Brian Mustanski: "Northwestern was in the pride parade. I was happy to march with the group from Northwestern and it's really amazing to basically be walking for three hours in a Northwestern t-shirt at the pride parade with people just clapping and cheering and being so excited to see Northwestern represented."
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Brian Mustanski, PhD, disclosed external professional relationships (consulting) with Hologic, Inc., has nothing to disclose. Course director, Robert Rosa, MD, has nothing to disclose. Peer reviewer, Richard D'Aquila, MD, has nothing to disclose. Planning committee member, Erin Spain, has nothing to disclose. Feinberg School of Medicine's CME Leadership and Staff have nothing to disclose: Clara J. Schroedl, MD, Medical Director of CME, Sheryl Corey, Manager of CME, Jennifer Banys, Senior Program Administrator, Allison McCollum, Senior Program Coordinator, and Rhea Alexis Banks, Administrative Assistant 2.
Erin Spain: This is Breakthroughs, a podcast from Northwestern University Feinberg School of Medicine. I'm Erin Spain, editor of the Breakthroughs newsletter. In 2016, Northwestern created the first university-wide institute dedicated to studying sexual and gender minority health. Studies show that members of this group, which includes lesbian, gay, bisexual, transgender, queer, and gender nonconforming people have a higher risk of health problems from suicide to substance abuse and sexually transmitted infections.
Brian Mustanski: My name is Dr. Brian Mustanski. I'm the director of the Northwestern Institute for Sexual and Gender Minority Health and Wellbeing and I'm also a professor in the Department of Medical Social Sciences in the Feinberg School of Medicine.
Erin Spain: Let's talk a little bit about how LGBTQ people have been studied in the past and where we are today.
Brian Mustanski: Yeah. We've come a long way in the, in the last 20 years, you know, we can go back even 50 years to think about the work of say Alfred Kinsey, who was one of the first to really try to count how many people were part of the SGM community and came up with these very well-known estimates like 10 percent of the population is SGM. There's been a lot of interest over the proceeding decades and really trying to understand the size of the population and you might be surprised to know that that research continues. We still actually don't have fantastic estimates on the size of the population and part of that is that there's different ways of counting it. You can focus on how people identify, do they identify as lesbian, gay, bisexual, transgender, do they have same sex attractions? Have they engaged in a romantic or sexual relationships with people of the same sex? So those, depending on how you quantify that, you might get different numbers. And so research is still continuing to try to develop new methods for how to best understand the size of the population. And in fact an important development was in the 21st Century Cures Act, which was passed with bipartisan support by Congress, signed into law by President Obama. It actually calls specifically in the 21st Century Cures Act for more work addressing the needs of the sexual gender minority population, including some methodological research that'll improve the quality of the work that's being done.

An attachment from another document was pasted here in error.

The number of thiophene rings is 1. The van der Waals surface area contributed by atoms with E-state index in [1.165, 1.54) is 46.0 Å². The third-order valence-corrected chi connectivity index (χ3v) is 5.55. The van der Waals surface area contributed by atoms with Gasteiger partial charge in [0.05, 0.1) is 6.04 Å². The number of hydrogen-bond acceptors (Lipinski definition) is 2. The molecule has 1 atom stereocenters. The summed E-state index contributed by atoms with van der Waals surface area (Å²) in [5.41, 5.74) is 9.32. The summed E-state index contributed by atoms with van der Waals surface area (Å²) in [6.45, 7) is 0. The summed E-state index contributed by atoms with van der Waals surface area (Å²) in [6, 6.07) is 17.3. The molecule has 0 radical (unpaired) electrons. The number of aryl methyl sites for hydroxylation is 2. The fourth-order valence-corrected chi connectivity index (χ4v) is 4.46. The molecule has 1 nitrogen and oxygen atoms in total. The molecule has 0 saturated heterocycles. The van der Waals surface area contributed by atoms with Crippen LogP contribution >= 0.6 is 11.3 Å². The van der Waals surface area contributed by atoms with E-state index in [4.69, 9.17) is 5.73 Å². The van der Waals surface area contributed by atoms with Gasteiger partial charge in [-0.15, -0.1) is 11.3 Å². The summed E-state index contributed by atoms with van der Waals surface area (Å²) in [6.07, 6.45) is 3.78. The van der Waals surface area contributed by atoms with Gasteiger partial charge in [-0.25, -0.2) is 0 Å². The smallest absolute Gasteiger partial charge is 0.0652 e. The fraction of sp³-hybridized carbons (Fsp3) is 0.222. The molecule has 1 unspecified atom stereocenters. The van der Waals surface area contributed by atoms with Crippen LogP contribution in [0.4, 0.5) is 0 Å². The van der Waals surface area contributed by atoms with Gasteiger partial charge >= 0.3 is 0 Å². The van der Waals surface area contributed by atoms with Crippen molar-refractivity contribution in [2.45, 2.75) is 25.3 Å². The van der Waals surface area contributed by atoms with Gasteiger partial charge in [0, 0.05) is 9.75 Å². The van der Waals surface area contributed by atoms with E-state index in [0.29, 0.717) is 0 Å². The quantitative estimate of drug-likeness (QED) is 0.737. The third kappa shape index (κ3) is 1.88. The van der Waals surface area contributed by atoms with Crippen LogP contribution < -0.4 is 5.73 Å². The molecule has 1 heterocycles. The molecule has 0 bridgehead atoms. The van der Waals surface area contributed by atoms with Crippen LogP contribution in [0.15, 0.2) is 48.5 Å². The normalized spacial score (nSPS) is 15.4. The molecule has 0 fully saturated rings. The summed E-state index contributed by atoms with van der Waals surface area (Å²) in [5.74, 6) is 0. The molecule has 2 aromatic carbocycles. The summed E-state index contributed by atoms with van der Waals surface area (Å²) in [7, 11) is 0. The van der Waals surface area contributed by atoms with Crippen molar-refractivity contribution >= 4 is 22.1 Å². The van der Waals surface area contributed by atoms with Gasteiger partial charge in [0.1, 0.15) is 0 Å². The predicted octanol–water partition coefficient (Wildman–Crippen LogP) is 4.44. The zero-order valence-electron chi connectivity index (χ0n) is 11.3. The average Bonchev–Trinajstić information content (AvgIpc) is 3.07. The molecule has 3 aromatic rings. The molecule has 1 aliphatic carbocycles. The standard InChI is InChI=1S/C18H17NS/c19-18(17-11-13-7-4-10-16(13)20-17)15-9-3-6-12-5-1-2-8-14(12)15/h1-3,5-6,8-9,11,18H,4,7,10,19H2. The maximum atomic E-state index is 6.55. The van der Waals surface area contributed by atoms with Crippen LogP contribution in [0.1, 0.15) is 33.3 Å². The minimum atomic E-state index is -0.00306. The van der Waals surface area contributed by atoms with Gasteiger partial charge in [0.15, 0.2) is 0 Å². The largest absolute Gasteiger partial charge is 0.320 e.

Erin Spain: I know the NIH, around the same time that we established the institute at northwestern, the NIH also made a commitment to studying this population.
Brian Mustanski: Several years ago the NIH created an office of sexual gender minority research that is charged with coordinating the work across the entire NIH. And I actually serve as an advisor in an advisory board to that office. A few other exciting developments are that last year, sexual gender minority people were officially designated as a health disparity population by the NIH, which includes other health disparity groups like racial-ethnic minorities, people living in rural areas. And that designation is important because it creates new opportunities for funding, focused on health disparities. And before that, in 2010, the federal government included sexual gender minority populations in their healthy people 2020 goals. Those are the goals that the US government makes every decade to address health disparities in the United States. 2010 was the first time that they included LGBT or sexual and gender minority people in those goals. And those goals are important because they call for data to be collected to address the disparities within the community, as well as set goals for closing some of those disparities. So that, those are some important developments.